- My worse day ever was about $15,000. It's unheard of for me because for about a two-year period - no one ever believes this, but I keep records - my average was four days per quarter where I lost money. And if I lost money, it was rarely four figures. It was usually in the mid-hundreds. And when I lost money, almost 99 percent of the time, it was on Sundays where the only thing I played in that day was the big-buy-in tournaments all over the net. One of the reasons I won that long without swinging too badly was because I followed my own set of rules to the letter. It was the gospel. Sometimes I feel, 'Well I'm better than these guys ...' So I chase it and move up and see people playing at even bigger games and go from there. Ironically, any time that I've stepped into the biggest games online, it's usually when I'm not in the right frame of mind to do it. I end up losing.
- So, tell me where the name Krazy Kanuck came from.
- I used to ski race when I was a kid. And the heroes in my world were the Crazy Canucks, the ski racing teams: Dave Irwin, Ken Read and those guys who were the best downhill racers on the planet at the time. So, when I started playing online, it was just a natural thing. I used to ski and it was just a pretty cool name. I tried to get it on the first site I used to work on, which was Paradise, and I couldn't get the name because the C's were gone. So, I changed it to K's and it was available. And I just ran with it. The media, the people I met on the stage just loved the name, and it really stuck. Nobody at UltimateBet calls me by my real name. It's either KK or Krazy or Kanuck.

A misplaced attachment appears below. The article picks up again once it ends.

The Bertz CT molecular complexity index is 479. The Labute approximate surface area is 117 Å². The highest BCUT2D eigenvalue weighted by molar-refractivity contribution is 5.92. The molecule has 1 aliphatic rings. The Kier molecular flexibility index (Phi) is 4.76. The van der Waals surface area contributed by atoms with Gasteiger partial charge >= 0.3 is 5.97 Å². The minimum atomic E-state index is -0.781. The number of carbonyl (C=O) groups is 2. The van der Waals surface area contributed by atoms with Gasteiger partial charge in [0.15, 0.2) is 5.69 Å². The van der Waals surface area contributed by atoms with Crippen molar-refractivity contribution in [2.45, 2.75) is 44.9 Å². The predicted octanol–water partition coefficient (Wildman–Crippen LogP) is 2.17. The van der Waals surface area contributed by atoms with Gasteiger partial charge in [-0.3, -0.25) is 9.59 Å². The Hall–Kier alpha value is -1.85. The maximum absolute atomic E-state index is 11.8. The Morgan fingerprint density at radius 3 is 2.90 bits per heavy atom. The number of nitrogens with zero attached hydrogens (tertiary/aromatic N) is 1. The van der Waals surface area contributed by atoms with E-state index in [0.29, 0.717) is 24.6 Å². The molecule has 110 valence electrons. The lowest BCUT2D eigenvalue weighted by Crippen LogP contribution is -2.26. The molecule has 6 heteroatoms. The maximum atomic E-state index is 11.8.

- What poker projects are you working on these days?
- I've been working on a casual, instructional DVD/download thing. I'm entertaining an idea with somebody on a book. And I've been asked to be part of a fantasy camp with Chris Moneymaker and Layne Flack, which is sponsored by Playboy, which is going to be a lot fun actually because the closing party is going to be at the Playboy mansion in January.
- Any parting words of advice for new players?
- There isn't any place in the world to learn the game in today's changing environment like you can online. There is no question that the game has changed dramatically in the last three years. And it's been because of online poker. So if you want to compete in today's aggressive environment, you've got to learn how to play the game aggressively and how to play it against those big fields. And, the only place you can do it is online. It's like the best professional hockey player 30 years ago. One of the best ones would probably have trouble competing in today's league because the players are better conditioned. It's the same thing in poker. If you don't adapt and practice it, you're going to get run over. The only place you can do that is online.